Mathematical Sciences Faculty Research Interests

Here are brief statements from our faculty about their current research. You also can find out their research interests by reading reviews of their papers on Math Reviews.

Jose Yunier Bello Cruz

Assistant Professor
Ph.D., IMPA – Numerical Analysis and Optimization.

My research is in the area of continuous optimization with a focus on:

  • Algorithms, convex analysis, smooth and nonsmooth optimization problems, projection methods.
  • Generalized equations and inclusion problems, variational inequalities.
  • Numerical optimization and linear algebra, large-scale problems.

Further details on my research and contributions can be found on my personal homepage.

Douglas Bowman

Ph.D., UC Los Angeles – Combinatorics.

My research centers around using combinatorics and analysis for attacking problems in special functions and, in particular, number theory.

The topics which interest me most are:

  • Continued fractions.
  • Multiple polylogarithms (and their special values).
  • Q-series.
  • Orthogonal polynomials.
  • Some aspects of diophantine approximation.

Biswa Nath Datta

Ph.D., University of Ottawa – Numerical Analysis.

My research is interdisciplinary in nature, blending theoretical and applied and computational linear algebra with application areas such as control and systems theory.

The control theory is a major source of beautiful linear algebra problems. The design and analysis of linear control systems give rise to well-known linear algebra problems such as Eigenvalue and Eigen-Structure Assignment Problems, Frequency Response Problems, Controllability and Observability Problems, Matrix Equations Problems, Stability and Inertia Problems, etc. The development of numerically effective algorithms for these problems, especially algorithms for Large Problems and those suitable for implementation on existing vector and parallel machines are of utmost importance. Numerical algorithms for control problems are still in their infancy. The control theory is lagging behind in this respect compared to other areas of applied sciences and engineering. Yet, there are control problems which are so large that they can be termed as "Super Computer Problems." An outstanding example is that of Large Space Structures (LSS).

My current research centers on understanding and analysis of the existing algorithms and developing new numerically viable algorithms, both sequential and parallel, for linear algebra problems in control. A particular attention is being given to the development of algorithms for large-scale solutions of problems arising especially from second order differential equations associated with large space structure problems. In the design of parallel algorithms for control problems, we make use of the existing sophisticated parallel algorithms for matrix computations and the associated software libraries presently being built both for distributed and shared-memory computers such as CRAY XMP and Hypercubes. My research addresses the urgent need clearly pointed out in the recent NSF panel report on "Future Directions in Control Theory."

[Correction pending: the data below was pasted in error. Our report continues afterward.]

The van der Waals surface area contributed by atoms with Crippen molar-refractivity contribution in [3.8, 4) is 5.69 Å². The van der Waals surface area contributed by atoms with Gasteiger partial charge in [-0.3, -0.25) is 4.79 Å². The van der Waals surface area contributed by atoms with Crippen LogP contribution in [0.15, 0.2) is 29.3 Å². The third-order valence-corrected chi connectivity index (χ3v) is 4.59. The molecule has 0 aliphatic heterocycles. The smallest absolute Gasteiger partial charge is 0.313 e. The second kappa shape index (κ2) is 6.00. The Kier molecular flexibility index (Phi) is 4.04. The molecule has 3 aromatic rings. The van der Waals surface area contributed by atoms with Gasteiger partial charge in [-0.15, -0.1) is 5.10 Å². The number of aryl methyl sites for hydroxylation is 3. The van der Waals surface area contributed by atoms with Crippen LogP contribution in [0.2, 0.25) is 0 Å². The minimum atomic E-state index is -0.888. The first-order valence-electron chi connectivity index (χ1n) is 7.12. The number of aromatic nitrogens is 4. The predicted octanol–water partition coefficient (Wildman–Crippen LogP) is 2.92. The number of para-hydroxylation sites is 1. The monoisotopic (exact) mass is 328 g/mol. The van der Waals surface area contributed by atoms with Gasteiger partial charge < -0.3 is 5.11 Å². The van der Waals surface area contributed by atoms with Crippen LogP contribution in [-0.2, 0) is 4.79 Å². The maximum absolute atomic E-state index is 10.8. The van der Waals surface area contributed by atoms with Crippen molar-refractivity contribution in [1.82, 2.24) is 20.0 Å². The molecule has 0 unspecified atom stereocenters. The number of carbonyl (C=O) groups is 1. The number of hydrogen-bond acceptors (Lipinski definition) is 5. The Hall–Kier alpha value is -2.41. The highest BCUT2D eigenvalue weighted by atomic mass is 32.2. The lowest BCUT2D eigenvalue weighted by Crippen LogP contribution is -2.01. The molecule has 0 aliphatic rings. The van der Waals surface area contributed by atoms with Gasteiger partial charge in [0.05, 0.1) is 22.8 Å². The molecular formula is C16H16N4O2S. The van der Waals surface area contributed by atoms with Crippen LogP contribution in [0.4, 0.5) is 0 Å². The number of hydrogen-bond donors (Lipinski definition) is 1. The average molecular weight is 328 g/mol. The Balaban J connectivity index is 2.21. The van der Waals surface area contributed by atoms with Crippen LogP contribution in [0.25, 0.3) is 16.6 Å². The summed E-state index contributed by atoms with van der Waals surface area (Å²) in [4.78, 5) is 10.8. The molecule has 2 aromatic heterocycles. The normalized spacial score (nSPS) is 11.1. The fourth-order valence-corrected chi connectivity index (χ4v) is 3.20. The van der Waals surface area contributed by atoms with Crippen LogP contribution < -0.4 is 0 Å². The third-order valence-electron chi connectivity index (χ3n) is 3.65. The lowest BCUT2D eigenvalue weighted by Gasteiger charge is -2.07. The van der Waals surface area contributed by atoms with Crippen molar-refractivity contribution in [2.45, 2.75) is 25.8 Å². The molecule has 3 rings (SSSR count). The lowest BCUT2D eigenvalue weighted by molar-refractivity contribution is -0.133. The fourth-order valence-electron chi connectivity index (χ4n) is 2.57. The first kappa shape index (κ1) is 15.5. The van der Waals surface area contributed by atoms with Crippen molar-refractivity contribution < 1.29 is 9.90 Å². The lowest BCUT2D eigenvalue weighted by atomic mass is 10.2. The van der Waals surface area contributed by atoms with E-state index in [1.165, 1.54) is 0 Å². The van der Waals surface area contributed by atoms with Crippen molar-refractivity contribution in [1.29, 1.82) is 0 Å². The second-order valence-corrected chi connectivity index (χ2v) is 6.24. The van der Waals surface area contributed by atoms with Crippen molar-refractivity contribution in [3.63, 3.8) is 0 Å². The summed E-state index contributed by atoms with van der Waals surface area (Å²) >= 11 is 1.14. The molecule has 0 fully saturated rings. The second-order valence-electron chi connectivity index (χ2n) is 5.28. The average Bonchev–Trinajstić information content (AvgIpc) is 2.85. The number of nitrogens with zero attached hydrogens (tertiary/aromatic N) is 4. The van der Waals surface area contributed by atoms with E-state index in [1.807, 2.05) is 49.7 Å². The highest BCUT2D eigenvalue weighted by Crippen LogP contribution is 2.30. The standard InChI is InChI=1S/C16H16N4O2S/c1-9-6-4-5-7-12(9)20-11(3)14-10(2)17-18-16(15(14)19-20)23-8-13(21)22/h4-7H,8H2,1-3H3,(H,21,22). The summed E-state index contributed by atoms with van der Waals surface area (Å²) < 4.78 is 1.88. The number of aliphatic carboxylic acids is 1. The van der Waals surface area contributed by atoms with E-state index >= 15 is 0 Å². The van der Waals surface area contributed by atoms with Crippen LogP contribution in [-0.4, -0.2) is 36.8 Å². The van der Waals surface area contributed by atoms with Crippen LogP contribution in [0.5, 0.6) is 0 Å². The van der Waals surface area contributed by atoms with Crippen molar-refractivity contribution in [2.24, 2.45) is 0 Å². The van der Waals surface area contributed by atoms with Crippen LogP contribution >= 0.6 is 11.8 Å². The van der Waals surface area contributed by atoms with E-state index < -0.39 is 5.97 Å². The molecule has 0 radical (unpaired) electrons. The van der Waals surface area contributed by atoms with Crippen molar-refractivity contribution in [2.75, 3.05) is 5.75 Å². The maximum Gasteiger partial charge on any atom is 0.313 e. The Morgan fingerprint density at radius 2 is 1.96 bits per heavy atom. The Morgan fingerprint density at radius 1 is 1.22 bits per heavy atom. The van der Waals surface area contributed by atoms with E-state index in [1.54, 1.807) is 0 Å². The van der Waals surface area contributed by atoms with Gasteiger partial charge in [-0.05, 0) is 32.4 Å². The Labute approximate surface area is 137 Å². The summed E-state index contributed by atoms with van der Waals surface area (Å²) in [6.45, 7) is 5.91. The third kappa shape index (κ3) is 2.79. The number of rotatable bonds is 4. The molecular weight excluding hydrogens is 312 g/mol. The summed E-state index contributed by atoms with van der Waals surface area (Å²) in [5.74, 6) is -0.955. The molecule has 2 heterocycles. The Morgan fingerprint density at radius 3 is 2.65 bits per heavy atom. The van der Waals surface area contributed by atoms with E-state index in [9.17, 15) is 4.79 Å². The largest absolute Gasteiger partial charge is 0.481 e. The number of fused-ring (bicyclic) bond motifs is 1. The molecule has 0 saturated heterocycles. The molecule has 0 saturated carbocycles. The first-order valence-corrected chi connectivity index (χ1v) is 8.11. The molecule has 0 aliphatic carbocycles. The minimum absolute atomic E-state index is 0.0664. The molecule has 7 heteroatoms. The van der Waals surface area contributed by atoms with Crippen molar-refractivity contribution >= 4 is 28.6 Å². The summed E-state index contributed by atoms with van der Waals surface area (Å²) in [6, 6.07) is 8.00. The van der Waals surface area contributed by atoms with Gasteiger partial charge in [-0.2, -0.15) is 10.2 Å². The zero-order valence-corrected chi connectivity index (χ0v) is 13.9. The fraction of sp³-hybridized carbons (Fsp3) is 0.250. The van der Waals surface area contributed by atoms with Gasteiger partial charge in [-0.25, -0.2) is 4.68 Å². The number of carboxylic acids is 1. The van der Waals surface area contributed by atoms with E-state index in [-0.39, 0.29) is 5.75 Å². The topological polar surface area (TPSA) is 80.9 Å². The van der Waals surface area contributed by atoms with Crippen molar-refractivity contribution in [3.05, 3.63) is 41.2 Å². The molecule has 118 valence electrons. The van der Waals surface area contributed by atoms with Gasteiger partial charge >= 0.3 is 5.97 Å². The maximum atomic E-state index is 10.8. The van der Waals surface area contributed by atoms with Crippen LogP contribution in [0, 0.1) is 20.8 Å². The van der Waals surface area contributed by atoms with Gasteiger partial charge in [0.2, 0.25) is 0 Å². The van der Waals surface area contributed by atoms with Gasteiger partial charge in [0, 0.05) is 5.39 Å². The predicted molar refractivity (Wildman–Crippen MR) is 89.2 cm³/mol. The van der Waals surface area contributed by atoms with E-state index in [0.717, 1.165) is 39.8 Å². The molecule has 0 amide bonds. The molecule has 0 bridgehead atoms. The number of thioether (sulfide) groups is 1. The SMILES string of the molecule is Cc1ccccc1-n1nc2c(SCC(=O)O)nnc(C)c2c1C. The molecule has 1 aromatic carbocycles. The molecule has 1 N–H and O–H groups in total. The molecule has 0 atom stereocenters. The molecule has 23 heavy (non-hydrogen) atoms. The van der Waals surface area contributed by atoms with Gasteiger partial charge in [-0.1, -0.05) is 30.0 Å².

Sien Deng

Ph.D., University of Washington – Optimization Theory, Variational Analysis and Applied Functional Analysis.

My research interests are in optimization along with related areas of variational analysis. Currently I am working on:

  • Sensitivity analysis in parametric optimization.
  • Error bounds for inequality systems and their applications.
  • Multi-stage stochastic problems.
  • Multi-objective (vector) optimization problems.

Alastair Fletcher

Ph.D., University of Warwick – Complex Analysis.

My research is based in the classical complex analysis that NIU’s graduate students see in MATH 632, but then goes in various different directions from there. One of the best things about doing research in these areas is seeing how analysis, dynamics, geometry and topology can all be interweaved together in various ways.

Recently, my research has largely been in the area of quasiregular dynamics: this is a relatively new generalization of complex dynamics with many interesting unsolved problems still to be worked on. Additionally, I work in Teichmueller theory and on the Decomposition Problem for bi-Lipschitz mappings.

Michael Geline

Ph.D., The University of Chicago – Finite Group Theory.

I study representations of finite groups and am particularly interested in relationships between rationality questions and some classical conjectures in block theory such as Brauer's height zero conjecture, Brauer's k(B) conjecture and McKay's conjecture.

These conjectures are usually studied in the context of particular families of simple or quasisimple groups (usually of Lie type). My approach differs substantially in that I attempt to draw as much as possible from the theory of vertices and sources. The techniques come down to integral representations of p-groups.

Daniel Grubb

Associate Professor
Ph.D., Kansas State University – Harmonic Analysis.

I work in Abstract Harmonic Analysis. This involved the analysis of functions, measures and related structures in the setting of locally compact groups. My work often involves substantial amounts of functional analysis, as well as topology.

My specific interests concern generalizing certain relatively well-known results from classical Fourier analysis to the setting of locally compact abelian groups.

Ilya Krishtal

Ph.D., Voronezh State University, Russia – Harmonic Analysis & Operator Theory.